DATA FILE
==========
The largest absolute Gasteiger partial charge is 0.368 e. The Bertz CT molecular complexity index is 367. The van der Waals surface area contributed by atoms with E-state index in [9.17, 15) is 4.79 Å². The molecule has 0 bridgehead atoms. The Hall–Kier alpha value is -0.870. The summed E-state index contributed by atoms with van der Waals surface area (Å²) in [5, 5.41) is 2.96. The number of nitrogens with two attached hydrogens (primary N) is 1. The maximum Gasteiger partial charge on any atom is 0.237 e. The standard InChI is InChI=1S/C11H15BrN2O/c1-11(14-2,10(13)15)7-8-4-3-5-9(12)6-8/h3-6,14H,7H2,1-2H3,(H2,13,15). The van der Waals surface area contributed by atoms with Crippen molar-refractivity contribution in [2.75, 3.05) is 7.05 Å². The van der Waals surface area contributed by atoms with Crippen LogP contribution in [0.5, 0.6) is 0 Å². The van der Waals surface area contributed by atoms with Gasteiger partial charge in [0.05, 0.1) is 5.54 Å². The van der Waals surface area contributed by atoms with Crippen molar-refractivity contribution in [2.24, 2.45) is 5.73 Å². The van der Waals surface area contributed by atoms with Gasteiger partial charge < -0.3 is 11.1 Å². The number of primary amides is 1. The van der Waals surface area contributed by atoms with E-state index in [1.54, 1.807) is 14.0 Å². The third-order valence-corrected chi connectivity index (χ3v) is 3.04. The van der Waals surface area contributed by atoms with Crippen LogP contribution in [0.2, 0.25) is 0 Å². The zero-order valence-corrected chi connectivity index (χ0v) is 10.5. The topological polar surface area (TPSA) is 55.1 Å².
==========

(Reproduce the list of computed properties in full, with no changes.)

The largest absolute Gasteiger partial charge is 0.368 e. The Bertz CT molecular complexity index is 367. The van der Waals surface area contributed by atoms with E-state index in [9.17, 15) is 4.79 Å². The molecule has 0 bridgehead atoms. The Hall–Kier alpha value is -0.870. The summed E-state index contributed by atoms with van der Waals surface area (Å²) in [5, 5.41) is 2.96. The number of nitrogens with two attached hydrogens (primary N) is 1. The maximum Gasteiger partial charge on any atom is 0.237 e. The standard InChI is InChI=1S/C11H15BrN2O/c1-11(14-2,10(13)15)7-8-4-3-5-9(12)6-8/h3-6,14H,7H2,1-2H3,(H2,13,15). The van der Waals surface area contributed by atoms with Crippen molar-refractivity contribution in [2.75, 3.05) is 7.05 Å². The van der Waals surface area contributed by atoms with Crippen LogP contribution in [0.5, 0.6) is 0 Å². The van der Waals surface area contributed by atoms with Gasteiger partial charge in [0.05, 0.1) is 5.54 Å². The van der Waals surface area contributed by atoms with Crippen molar-refractivity contribution in [2.24, 2.45) is 5.73 Å². The van der Waals surface area contributed by atoms with Gasteiger partial charge < -0.3 is 11.1 Å². The number of primary amides is 1. The van der Waals surface area contributed by atoms with E-state index in [1.54, 1.807) is 14.0 Å². The third-order valence-corrected chi connectivity index (χ3v) is 3.04. The van der Waals surface area contributed by atoms with Crippen LogP contribution in [0.2, 0.25) is 0 Å². The zero-order valence-corrected chi connectivity index (χ0v) is 10.5. The topological polar surface area (TPSA) is 55.1 Å².